"I think Justin Verlander will be just fine," Ausmus added, "but I do think pitchers in general, as they age, their body changes and they have to make adjustments. He certainly has the repertoire to pitch well into his 30s. And I don't know if this is any indication of any of that. But I do know he's got the stuff, and he still has the arm to pitch for quite a while."
The idea of adjusting his approach to compensate for age does not scare Verlander, but he does not believe such changes are needed yet. After addressing the topic seriously, the pitcher cracked a smile and brushed off the idea of any dramatic changes by suggesting his own.
"I'm going to go Luis Tiant, just totally revamp my mechanics, give a little praise to the gods before I throw home, also probably add a splitty and an eephus," Verlander said. "My next start's going to be a whole new me."
Finding a Fix
In all seriousness, of course, Verlander does not believe a complete revamp is necessary - not by a long shot.
"I go back and look at a lot of my starts, and there's not a lot of hard-hit balls, and so that kind of tells you that you're stuff's pretty good," Verlander said. "It seems that when I've gotten in trouble, I haven't been able to execute pitches. I need to do that better. I need to stop walking guys when I get in trouble. Leading up to the Omar [Infante] at bat, I walked [Nori] Aoki right before that. Need to do a better job not walking guys in situations and just adding fuel to the fire. Executing a little better."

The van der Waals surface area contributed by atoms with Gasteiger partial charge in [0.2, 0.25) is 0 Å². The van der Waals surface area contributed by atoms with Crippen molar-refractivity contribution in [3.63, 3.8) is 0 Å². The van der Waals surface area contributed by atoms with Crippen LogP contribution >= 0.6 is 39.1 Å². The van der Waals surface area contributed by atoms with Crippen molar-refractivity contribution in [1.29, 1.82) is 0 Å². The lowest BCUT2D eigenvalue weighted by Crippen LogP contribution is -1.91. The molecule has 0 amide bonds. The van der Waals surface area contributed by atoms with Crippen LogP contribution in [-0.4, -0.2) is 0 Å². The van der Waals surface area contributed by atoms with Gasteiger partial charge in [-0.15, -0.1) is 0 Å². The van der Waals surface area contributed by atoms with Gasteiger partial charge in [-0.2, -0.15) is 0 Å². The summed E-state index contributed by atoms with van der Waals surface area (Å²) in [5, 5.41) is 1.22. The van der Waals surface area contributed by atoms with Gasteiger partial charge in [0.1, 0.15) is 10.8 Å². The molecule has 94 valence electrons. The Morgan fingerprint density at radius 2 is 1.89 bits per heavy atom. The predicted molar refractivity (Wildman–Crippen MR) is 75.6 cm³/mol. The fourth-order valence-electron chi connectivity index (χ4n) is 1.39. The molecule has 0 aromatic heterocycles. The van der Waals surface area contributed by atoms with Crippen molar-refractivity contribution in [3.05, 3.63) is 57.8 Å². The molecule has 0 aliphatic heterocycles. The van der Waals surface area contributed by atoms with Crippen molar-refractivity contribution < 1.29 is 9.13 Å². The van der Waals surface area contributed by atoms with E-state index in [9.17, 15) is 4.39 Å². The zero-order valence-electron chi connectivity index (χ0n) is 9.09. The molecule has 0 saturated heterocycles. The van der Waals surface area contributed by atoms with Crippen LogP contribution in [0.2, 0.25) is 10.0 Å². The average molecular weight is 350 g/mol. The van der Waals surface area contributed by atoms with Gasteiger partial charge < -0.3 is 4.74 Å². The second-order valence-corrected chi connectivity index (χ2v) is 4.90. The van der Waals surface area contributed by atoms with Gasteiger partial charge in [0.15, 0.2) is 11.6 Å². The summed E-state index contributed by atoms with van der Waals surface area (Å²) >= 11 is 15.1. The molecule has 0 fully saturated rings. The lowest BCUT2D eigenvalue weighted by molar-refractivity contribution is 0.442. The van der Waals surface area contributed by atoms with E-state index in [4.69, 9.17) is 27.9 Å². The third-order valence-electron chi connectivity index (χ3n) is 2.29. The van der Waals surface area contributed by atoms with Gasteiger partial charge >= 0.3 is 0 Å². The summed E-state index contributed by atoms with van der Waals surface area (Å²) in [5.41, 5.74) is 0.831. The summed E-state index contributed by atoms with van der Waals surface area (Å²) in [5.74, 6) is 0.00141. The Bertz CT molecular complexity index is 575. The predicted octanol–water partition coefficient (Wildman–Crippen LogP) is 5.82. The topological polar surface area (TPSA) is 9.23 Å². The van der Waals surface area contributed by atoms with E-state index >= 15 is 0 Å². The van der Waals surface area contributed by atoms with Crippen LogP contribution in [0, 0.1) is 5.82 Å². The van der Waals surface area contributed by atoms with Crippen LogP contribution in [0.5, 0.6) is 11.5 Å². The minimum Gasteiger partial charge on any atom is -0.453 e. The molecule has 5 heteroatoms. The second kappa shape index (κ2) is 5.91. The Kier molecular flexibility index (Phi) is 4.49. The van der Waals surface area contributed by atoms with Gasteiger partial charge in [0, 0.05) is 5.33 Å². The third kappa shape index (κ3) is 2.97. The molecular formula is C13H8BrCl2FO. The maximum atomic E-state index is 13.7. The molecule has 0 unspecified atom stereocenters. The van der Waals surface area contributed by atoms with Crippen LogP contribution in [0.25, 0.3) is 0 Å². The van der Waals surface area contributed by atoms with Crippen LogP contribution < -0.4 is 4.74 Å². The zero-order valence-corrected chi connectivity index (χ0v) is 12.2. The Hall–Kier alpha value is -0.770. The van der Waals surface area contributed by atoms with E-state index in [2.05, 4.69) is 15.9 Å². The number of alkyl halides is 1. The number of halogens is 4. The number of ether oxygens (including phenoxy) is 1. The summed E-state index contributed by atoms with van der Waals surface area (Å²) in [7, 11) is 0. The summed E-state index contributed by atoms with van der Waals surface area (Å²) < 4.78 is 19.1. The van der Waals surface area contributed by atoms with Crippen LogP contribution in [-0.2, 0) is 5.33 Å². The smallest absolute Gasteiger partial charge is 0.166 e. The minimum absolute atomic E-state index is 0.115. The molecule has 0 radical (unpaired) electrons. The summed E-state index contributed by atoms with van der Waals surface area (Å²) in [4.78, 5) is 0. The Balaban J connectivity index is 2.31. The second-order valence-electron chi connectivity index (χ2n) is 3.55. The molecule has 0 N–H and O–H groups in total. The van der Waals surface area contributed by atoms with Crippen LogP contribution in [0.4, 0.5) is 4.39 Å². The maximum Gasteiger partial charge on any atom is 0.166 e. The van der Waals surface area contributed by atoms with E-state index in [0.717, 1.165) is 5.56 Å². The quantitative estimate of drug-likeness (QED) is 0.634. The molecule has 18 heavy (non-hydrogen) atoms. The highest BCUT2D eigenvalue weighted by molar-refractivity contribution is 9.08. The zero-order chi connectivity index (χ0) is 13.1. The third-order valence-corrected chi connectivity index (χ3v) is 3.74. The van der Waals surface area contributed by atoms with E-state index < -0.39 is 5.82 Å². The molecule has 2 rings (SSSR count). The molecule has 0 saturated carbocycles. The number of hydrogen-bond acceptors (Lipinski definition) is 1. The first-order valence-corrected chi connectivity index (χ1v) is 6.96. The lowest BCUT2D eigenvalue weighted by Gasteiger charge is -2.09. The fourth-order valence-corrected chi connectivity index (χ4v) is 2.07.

Verlander said he and pitching coach Jeff Jones will go over the video of his start and try to see what is sabotaging his execution. Verlander would be more than happy to stop messing with his delivery, but results have been elusive, so there is not too much of a choice.
"I want to stop tinkering, but when something's not right, I guess you have to," Verlander said. "I think there's a reason all my stuff is up right now, and got to fix that. You shouldn't feel forced to have to execute pitches. It should happen naturally. Especially just being down in the zone. You should be able to just do that, and it feels forced right now. That kind of has a snowball effect on the offspeed too, when you're trying to force anything to get down. You're probably a little under it, a little late, whatever it may be … If you've got to force yourself to be getting on top of it, you're not going to be getting on top of your offspeed as well either."
For the Tigers to live up to their World Series potential, Verlander has to be solid - not necessarily "vintage Verlander" but certainly better than he has been recently. Verlander will keep working to find what is derailing his efforts, and in the meantime he hopes some of the soft hits start going toward his teammates in the outfield and that the hard hits happen without runners on base.
"When it rains, it pours, and it's been a rough time for me the past month or so, but nothing you can do but stay confident," Verlander said. "You've got to stay confident in yourself and move forward and turn the page."